Statins: Strange sensations felt on hands and feet affecting digestion or circulation

Statins: How the drug prevents heart attacks and strokes

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A person usually has to continue taking statins for life because if you stop taking them, cholesterol levels will increase within a few weeks. Many people who take statins experience no or very few side effects, but some may experience unusual sensations in the hands or feet further affecting their digestion, urination and circulation.

Statin drugs can increase the risk of developing peripheral neuropathy, according to a study published in the Neurology, the scientific journal of the American Academy of Neurology.

Taking statins for longer periods of time and taking higher doses of them increased the risk of developing neuropathy concluded the study in the journal of the American Academy of Neurology.

The study found for those patients with a definite diagnosis of neuropathy, the statin users risk of developing neuropathy was 16 times higher than for the control group.

“When all cases of neuropathy were taken into account, the statin users risk of developing neuropathy was four times higher than the control groups risk,” it added.

Peripheral neuropathy results from damage to the peripheral nerves and causes weakness, numbness and pain in the hands and feet.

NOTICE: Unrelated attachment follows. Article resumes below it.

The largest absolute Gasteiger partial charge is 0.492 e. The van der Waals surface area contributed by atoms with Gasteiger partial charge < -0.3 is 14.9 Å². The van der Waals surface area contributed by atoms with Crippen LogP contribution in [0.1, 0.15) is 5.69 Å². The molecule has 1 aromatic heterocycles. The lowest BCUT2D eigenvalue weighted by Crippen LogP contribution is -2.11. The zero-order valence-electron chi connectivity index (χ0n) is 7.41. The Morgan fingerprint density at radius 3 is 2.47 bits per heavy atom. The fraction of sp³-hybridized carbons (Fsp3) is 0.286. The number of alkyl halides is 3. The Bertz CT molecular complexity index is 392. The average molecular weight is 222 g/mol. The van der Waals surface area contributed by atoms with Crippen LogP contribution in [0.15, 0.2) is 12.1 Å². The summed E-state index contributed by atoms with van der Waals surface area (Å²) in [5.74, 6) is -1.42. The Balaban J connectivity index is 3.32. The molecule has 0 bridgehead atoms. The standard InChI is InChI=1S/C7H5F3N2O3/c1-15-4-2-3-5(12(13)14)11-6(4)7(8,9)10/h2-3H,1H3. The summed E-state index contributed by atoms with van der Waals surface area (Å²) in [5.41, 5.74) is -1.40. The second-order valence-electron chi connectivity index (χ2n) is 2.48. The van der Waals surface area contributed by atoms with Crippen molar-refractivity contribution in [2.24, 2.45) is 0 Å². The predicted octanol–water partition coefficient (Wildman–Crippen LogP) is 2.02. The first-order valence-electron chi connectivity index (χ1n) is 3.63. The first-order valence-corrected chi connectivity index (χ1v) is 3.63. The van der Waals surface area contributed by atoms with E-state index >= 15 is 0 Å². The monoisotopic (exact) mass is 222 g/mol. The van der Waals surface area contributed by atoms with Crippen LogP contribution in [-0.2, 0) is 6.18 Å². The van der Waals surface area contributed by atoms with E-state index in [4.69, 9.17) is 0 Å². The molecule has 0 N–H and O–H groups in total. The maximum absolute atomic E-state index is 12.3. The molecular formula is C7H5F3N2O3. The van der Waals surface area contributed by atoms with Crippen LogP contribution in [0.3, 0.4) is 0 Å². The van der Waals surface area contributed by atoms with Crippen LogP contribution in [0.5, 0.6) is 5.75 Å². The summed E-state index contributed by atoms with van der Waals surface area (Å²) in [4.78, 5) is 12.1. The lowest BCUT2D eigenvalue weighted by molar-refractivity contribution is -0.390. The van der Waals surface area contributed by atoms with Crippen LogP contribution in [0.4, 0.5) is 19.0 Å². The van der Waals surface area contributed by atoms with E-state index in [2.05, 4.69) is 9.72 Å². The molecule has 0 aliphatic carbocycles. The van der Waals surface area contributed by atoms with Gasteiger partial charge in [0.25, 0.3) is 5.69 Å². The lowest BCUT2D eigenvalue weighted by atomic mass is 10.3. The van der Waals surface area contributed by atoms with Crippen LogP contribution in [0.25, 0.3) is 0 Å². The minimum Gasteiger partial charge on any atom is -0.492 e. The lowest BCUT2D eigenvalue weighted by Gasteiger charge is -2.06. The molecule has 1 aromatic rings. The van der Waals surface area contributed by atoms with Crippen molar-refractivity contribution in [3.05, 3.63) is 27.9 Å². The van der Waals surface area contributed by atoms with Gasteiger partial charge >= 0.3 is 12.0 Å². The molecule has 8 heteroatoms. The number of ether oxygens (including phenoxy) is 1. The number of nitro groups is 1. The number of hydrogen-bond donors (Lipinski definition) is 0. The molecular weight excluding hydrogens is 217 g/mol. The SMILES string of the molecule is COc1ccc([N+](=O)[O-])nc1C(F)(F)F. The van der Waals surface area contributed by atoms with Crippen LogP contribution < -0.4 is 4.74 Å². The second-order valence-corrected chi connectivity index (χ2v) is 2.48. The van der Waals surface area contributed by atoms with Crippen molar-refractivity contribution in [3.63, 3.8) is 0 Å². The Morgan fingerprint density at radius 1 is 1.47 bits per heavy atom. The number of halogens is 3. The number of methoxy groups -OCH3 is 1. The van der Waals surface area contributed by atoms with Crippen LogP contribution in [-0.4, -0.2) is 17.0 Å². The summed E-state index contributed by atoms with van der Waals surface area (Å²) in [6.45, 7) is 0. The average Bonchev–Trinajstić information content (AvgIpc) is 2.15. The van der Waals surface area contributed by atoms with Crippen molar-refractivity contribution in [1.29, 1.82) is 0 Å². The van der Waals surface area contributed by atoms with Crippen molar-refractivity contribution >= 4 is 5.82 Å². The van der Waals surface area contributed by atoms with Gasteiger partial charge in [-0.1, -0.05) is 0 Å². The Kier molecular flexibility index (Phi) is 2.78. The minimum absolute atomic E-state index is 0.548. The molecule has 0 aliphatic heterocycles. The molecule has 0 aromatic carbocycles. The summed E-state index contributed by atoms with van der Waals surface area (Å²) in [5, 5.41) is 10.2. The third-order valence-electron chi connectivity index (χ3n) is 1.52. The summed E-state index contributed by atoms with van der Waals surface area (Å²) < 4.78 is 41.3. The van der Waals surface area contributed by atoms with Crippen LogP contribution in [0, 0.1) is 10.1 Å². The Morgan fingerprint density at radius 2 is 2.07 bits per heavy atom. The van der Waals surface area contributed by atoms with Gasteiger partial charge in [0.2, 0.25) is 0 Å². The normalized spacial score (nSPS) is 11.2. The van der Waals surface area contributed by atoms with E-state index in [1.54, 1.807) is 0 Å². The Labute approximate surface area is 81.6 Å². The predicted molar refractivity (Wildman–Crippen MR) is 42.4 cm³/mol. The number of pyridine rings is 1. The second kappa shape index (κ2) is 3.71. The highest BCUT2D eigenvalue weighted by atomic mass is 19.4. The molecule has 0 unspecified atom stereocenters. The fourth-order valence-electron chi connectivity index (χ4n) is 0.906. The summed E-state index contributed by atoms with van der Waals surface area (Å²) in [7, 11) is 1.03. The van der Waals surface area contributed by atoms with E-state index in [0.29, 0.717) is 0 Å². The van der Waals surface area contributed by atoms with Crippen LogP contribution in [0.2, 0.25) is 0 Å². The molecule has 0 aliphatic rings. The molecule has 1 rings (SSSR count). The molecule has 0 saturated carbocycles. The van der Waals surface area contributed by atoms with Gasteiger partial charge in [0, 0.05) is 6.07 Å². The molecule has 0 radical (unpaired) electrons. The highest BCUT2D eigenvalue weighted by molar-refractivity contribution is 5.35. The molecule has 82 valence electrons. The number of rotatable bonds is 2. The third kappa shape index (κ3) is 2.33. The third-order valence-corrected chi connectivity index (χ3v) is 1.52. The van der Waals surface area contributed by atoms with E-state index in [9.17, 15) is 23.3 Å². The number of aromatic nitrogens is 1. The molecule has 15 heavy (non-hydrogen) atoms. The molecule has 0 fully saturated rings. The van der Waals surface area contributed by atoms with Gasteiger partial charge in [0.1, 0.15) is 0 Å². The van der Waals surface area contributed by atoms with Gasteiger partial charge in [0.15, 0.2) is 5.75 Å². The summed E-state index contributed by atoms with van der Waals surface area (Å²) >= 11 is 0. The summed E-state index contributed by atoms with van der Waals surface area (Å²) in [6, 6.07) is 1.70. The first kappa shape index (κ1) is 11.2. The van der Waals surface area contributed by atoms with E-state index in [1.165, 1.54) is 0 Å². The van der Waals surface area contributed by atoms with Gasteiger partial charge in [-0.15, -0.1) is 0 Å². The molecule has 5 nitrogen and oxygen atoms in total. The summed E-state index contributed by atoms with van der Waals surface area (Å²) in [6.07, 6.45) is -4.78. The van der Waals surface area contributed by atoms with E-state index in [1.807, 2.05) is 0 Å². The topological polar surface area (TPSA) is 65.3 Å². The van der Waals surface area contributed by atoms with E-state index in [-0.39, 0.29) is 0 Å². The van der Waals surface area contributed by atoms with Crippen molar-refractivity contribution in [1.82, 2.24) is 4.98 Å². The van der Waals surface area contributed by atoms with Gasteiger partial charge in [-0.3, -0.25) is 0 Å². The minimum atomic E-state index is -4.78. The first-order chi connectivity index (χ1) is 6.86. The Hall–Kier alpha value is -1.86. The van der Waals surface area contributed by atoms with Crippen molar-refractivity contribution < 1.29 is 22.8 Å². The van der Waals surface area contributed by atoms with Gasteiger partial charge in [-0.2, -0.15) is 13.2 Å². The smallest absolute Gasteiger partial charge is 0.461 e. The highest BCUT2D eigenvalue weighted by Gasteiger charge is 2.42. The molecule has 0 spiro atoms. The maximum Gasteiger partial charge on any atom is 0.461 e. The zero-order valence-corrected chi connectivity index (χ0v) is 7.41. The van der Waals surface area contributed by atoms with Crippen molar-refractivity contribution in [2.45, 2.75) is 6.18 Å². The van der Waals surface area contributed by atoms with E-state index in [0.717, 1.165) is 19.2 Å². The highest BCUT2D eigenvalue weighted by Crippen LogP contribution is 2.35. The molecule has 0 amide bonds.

According to the NHS, loss of sensation or tingling in the nerve endings of the hands and feet known as peripheral neuropathy is a lesser-known symptom.

The national health body added that statin use may cause pins and needles.

Peripheral neuropathy, a result of damage to the nerves located outside of the brain and spinal cord (peripheral nerves), often causes weakness, numbness and pain, usually in the hands and feet.

It can also affect other areas and body functions including digestion, urination and circulation.

Damage to those nerves can affect the way the body sends signals to muscles, joints, skin, and internal organs.

This can cause pain, numbness, loss of sensation, and other symptoms.

Other potential side effects caused by statins may include:

  • Arm, back, or jaw pain
  • Chest pain, discomfort, or tightness
  • Chills
  • Cough
  • Dark-coloured urine
  • Ear congestion
  • Fast or irregular heartbeat
  • Fever
  • General feeling of discomfort or illness
  • Headache
  • Loss of appetite
  • Sweating
  • Swollen joints
  • Trouble sleeping.

The risks of any side effects also have to be balanced against the benefits of preventing serious problems.

A review of scientific studies into the effectiveness of statins found around one in every 50 people who take the medicine for five years will avoid a serious event, such as a heart attack or stroke, as a result.

The Yellow Card Scheme allows you to report suspected side effects from any type of medicine you’re taking.

It’s run by a medicines safety watchdog called the Medicines and Healthcare products Regulatory Agency (MHRA).

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